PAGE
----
Study Guide

The Yearling Appearances

By Marjorie Kinnan Rawlings


"He still wore the coat of the broadcloth suit that he had been married in, that he now wore as badge of his gentility when he went to church, or off trading. The sleeves were too short" (1.25)

Clothes make the man—or at least they can give you a lot of information about the man, like he's really come down in the world. Penny may be a scrub farmer, but he still hangs on to his best suit.

"Her bulky frame filled the end of the long narrow table" (1.56)

We get it, we get it. Ma Baxter is fat. What we don't quite get is why Rawlings tells us this way, but we think it might be a way of emphasizing just how much space she takes up, both at the table and in her menfolk's lives.

"She was at a pause in the feeding of her own large frame" (1.66)

Check out this language here: "the feeding of" and "large frame" make the act of eating a meal seem detached and almost animalistic, like Ma Baxter just one more piece of stock to be fed.

"Penny Baxter lay awake beside the vast sleeping bulk of his wife" (2.1)

Rawlings just can't stop with the fat-shaming. "Vast bulk" sounds more appropriate to a mountain than a person—but, to be fair, Ma Baxter is kind of like a mountain: insurmountable and usually in the way.

"Penny had grown to maturity no bigger than a boy" (2.5)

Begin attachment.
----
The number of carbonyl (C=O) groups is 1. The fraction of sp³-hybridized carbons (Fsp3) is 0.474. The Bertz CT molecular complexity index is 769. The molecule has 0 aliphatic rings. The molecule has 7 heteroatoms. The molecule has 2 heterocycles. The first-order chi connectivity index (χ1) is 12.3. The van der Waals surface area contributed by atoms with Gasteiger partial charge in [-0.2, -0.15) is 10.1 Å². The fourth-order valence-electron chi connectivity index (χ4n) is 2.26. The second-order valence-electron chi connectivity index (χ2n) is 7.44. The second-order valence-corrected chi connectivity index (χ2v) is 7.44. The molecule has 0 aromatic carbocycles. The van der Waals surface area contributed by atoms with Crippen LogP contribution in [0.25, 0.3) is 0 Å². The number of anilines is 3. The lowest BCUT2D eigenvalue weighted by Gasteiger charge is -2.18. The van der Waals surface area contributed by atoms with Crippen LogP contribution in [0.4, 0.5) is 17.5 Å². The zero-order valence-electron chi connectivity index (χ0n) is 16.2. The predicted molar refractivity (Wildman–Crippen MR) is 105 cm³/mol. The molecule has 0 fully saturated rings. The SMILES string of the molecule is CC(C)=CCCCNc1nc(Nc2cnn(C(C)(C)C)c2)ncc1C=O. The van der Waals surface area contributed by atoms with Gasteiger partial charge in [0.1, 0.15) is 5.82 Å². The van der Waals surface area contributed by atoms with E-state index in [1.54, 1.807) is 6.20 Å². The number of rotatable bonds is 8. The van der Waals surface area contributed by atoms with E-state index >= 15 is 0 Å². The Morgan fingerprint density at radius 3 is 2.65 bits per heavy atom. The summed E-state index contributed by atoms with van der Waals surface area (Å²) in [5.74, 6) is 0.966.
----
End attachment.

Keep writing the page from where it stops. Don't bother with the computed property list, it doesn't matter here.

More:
Penny and Ory have a bit of a Jack Sprat-and-his-wife thing going on: she's as big as a house, and he's a wee little shrimpy thing. Luckily, Penny's got a brain big enough for both of them.

"Why, you leetle ol' penny-piece, you. […] Leetle ol' Penny Baxter" (2.6)

"Penny" isn't a loving family nickname—it's a cruel jab at how small Penny is. Still, he rolls with it. What else can he do? He can't exactly beat up the Forresters.

"Ora Baxter was plainly built for child-bearing" (2.18)

Um, okay. (1) You can't actually tell this from the outside, and (2) it turns out to be untrue. Interesting. This is one moment when Rawlings seems to back away from insisting that the outside matches the inside.

"Them fellers is black as their hearts. You a Baxter and all the Baxters is fair" (3.12)

This is Ma Baxter telling Jody that he shouldn't want to have the black hair of a Forrester, because it's better to have blond hair like the Baxters. ("Black" doesn't mean African-American here—it just means "having dark hair.") Thing is, not all the Forresters are alike. Lem is a nasty piece of business, but Buck seems downright friendly in comparison. So maybe we shouldn't be so quick to judge, hmm, Rawlings?

"The humped and twisted body moved in a series of contortions, like a wounded ape" (5.62)

Maybe this is why Fodder-wing feels such compassion for his animals: he moves (and looks) like an animal in pain.

"She looked critically at Grandma's frilled white apron" (25.93)

Oh, yeah, because a frilled apron is really something to get upset about. We bet Ma Baxter wouldn't be happy until Grandma was dressed in something like this.

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